Tim Hansen

As a teenager, Masatora Goya was more interested in playing rugby than the piano. Born in Malaysia but raised in Japan, Masatora says his home life “wasn’t that musical.” Sure, there were CDs in the house (and cassette tapes, it was the ‘80s after all), but, as Masatora describes, “it wasn’t like the home of music aficionados”.

As a result, music was a vocation that Masatora came to at a relatively late age. “I was 27 when I attended music school in Japan as a vocal major in contemporary music,” recalls Masatora. “I then came to the US at 29 to study musical theatre, and gradually moved into writing as the years went by. So I really never had a systematic training to be a ‘classical’ composer.”

Then, in 2009, Masatora’s father fell gravely ill and became bedridden. Naturally, his father’s illness and subsequent passing had a profound impact on his family in many ways, but one of the more unexpected effects was that it appeared to awaken a latent passion for music throughout the Goya household.

In the time preceding his death Masatora’s father surprised his family by revealing that he had a love of chansons that he hadn’t indulged since he was young, and so his family positioned a boom box beside his bed and played every chanson they could lay their hands on. Masatora’s mother, who owned several musical instruments that she never actually played, suddenly took up the shinobue with the zeal of a convert: “my sister reports that she’s still practicing for several hours a day”, says Masatora. Meanwhile, Masatora began to reconsider exactly what kind of music he wanted to create and share with the world, and so began his shift from musical theatre to contemporary art music.

Today, Masatora has found himself an increasingly popular choice for ensembles to commission. His background embodies both a fairly unique mishmash of cultures as well as an unusual artistic development from writing pop-songs to musical theatre performance to composing contemporary art music, which contemporary musicians find immensely appealing.

One curious result of Masatora’s unusual musical roots is that he is increasingly asked to write works using traditional Japanese instruments or techniques, something that the Japanese national cheerfully admits he knows nothing about. “I need to study those instruments and repertoire from scratch,” he says. “In a strange way, Japanese traditional music is as foreign as Western classical music or hip-hop to me. In Japan, I wasn’t paying much attention to my ethnicity because I never grew up with what Americans see as the authentic Japanese culture like Noh, Zen, Kabuki and things like that: Japanese society no longer embraces it so you don’t experience it if you live in a modern city. But as I present new music people are hearing something not American or European in my music and finding it attractive.”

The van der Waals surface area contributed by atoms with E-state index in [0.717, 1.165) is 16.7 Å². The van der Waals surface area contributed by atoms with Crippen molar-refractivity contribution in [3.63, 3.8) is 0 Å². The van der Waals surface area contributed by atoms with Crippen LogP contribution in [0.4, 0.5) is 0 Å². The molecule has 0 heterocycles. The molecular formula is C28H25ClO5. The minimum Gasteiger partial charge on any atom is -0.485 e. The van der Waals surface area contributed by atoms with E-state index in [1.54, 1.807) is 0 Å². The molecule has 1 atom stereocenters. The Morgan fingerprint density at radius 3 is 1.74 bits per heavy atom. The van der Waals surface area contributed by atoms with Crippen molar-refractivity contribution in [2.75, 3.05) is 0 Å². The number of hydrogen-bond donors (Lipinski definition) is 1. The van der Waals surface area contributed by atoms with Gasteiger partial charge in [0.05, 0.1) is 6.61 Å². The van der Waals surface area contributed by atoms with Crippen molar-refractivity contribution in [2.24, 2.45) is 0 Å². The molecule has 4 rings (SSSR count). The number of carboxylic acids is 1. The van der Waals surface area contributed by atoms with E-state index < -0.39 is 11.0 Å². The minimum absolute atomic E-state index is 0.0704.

The 2012 panel for the JFund certainly heard that something, as Masatora was one of a handful of composers awarded the coveted JFund Grant. The resultant work Sound of Life was premiered by Melanie Chirignan (flute), Carlos Boltes (viola) and Scott Hill (guitar) in November last year. The four movement work explores four stages of human life: infancy, adolescence, middle age and “the autumn of life”, as Masatora poetically describes it. Aside from being a significant development in his career, Sound of Life offers a neat parallel to the role that cultural displacement has played in Masatora’s work, in that he and each of the performers have completely different heritages: Japanese, French, Chilean and Canadian.

Masatora, though, still does go to pains to distance himself from labels such as being a “Japanese”composer. While he says “I seem to have my own ideas how I can infuse Japanese elements into Western chamber music in this 21st century America,” for Masatora, the more interesting aspect to composition is simply that “a composer, musicians, and the audience are together creating and experiencing a new universe at a concert: we are co-conspirators”.